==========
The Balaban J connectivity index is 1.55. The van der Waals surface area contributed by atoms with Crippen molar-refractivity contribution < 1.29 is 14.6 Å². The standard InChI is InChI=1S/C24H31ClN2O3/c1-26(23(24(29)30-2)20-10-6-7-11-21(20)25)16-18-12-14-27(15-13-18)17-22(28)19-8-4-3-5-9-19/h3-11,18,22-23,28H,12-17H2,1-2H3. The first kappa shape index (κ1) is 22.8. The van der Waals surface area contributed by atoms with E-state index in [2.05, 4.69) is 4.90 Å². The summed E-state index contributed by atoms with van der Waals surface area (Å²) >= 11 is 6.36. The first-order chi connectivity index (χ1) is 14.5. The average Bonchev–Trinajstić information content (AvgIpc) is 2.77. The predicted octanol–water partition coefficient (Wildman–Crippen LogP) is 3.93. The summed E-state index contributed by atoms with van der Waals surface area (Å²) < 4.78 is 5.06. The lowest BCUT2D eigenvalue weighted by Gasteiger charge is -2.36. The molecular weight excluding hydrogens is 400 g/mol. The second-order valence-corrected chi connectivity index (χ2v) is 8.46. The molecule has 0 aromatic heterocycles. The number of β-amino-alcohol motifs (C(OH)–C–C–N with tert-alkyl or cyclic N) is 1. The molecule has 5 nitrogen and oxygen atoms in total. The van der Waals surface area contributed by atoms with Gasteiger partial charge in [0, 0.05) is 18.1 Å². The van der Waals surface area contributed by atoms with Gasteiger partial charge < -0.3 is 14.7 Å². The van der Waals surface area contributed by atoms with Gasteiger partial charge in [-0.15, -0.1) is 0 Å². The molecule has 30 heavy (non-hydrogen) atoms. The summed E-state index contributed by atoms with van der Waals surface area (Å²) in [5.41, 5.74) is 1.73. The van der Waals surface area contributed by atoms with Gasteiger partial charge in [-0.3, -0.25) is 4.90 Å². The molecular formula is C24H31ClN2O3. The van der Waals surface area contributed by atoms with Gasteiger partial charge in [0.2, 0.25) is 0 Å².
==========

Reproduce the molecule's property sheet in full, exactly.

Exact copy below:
The Balaban J connectivity index is 1.55. The van der Waals surface area contributed by atoms with Crippen molar-refractivity contribution < 1.29 is 14.6 Å². The standard InChI is InChI=1S/C24H31ClN2O3/c1-26(23(24(29)30-2)20-10-6-7-11-21(20)25)16-18-12-14-27(15-13-18)17-22(28)19-8-4-3-5-9-19/h3-11,18,22-23,28H,12-17H2,1-2H3. The first kappa shape index (κ1) is 22.8. The van der Waals surface area contributed by atoms with E-state index in [2.05, 4.69) is 4.90 Å². The summed E-state index contributed by atoms with van der Waals surface area (Å²) >= 11 is 6.36. The first-order chi connectivity index (χ1) is 14.5. The average Bonchev–Trinajstić information content (AvgIpc) is 2.77. The predicted octanol–water partition coefficient (Wildman–Crippen LogP) is 3.93. The summed E-state index contributed by atoms with van der Waals surface area (Å²) < 4.78 is 5.06. The lowest BCUT2D eigenvalue weighted by Gasteiger charge is -2.36. The molecular weight excluding hydrogens is 400 g/mol. The second-order valence-corrected chi connectivity index (χ2v) is 8.46. The molecule has 0 aromatic heterocycles. The number of β-amino-alcohol motifs (C(OH)–C–C–N with tert-alkyl or cyclic N) is 1. The molecule has 5 nitrogen and oxygen atoms in total. The van der Waals surface area contributed by atoms with Gasteiger partial charge in [0, 0.05) is 18.1 Å². The van der Waals surface area contributed by atoms with Gasteiger partial charge < -0.3 is 14.7 Å². The van der Waals surface area contributed by atoms with Gasteiger partial charge in [-0.15, -0.1) is 0 Å². The molecule has 30 heavy (non-hydrogen) atoms. The summed E-state index contributed by atoms with van der Waals surface area (Å²) in [5.41, 5.74) is 1.73. The van der Waals surface area contributed by atoms with Gasteiger partial charge in [-0.3, -0.25) is 4.90 Å². The molecular formula is C24H31ClN2O3. The van der Waals surface area contributed by atoms with Gasteiger partial charge in [0.2, 0.25) is 0 Å².